NaPoWriMo 2016: day sixteen

 

Day sixteen -

[These words were originally written in 2013, on the day of the Boston Marathon bombing. In remembrance, today, I offer them to you.]

I'm needing to take a step back from the formal poems today. A step back from the lessons. I am highly sensitive (as I know many of you are as well). So let today be a day for our words to pour out like honey, like a balm. Today is the day for our prayer poems.

(Which also includes anger. Of course. We aren't all sweetness and light. We are human. We hurt in different ways and so we pray in different ways, at each moment.)

There's a prayer in all of us and we don't need anything more than a little courage - and a little encouragement - to let it out. Poetry is as simple as our breath, words releasing just as our breath rises and falls. Our essential self is breath.

But of course, breath has no religion and no belief ssytem. Breath is breath. So prayer doesn't mean religious (though it can be). It is a means of grasping at the bigger picture of the world, the paradox of our ebbs and flows. The pain and the pleasure, all at once (which I tried to parse out on my blog this morning).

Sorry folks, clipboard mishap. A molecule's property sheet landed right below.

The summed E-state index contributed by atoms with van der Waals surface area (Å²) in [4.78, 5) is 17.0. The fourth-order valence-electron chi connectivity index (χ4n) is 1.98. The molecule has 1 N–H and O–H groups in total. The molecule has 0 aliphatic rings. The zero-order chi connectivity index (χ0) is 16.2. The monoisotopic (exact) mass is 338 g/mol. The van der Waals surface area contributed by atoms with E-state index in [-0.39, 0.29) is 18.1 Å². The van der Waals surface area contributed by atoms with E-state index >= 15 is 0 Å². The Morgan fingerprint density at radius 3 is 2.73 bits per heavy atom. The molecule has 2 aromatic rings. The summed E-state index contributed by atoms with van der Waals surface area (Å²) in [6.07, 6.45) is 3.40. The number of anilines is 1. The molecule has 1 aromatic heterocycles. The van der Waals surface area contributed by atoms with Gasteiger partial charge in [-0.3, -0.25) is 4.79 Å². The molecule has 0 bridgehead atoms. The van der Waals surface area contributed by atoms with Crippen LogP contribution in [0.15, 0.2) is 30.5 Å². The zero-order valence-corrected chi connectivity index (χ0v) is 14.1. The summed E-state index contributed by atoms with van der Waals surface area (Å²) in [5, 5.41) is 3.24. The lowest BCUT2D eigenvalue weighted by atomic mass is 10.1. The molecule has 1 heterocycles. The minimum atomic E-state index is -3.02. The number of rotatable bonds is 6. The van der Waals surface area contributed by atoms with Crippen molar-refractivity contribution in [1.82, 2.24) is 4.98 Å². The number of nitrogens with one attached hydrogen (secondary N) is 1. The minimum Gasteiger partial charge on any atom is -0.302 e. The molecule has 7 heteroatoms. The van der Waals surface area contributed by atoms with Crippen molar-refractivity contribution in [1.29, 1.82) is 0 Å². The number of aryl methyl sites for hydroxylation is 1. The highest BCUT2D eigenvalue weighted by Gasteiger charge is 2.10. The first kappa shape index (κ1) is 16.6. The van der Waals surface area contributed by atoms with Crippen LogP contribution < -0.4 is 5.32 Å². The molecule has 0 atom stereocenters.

Atheists and Pagans, Buddhists, Jews, Christians, Muslims, Hindus. We all pray, in our own breath, in our own ways.

So, from a variety of poets of all religious traditions, including no tradition at all, a few prayer poems to inspire your breathing-prayer poem today:

My Beloved by Rabia al Basri
What Was Told, That by Rumi
To Live in the Mercy of God by Denise Levertov
All the Difficult Hours and Minutes by Jane Hirshfield
Casualty by Seamus Heaney
To My Friends by Primo Levi
Things I Didn't Know I Loved by Nazim Hikmet

May all beings be safe.

May all beings be free.

May all beings be loved.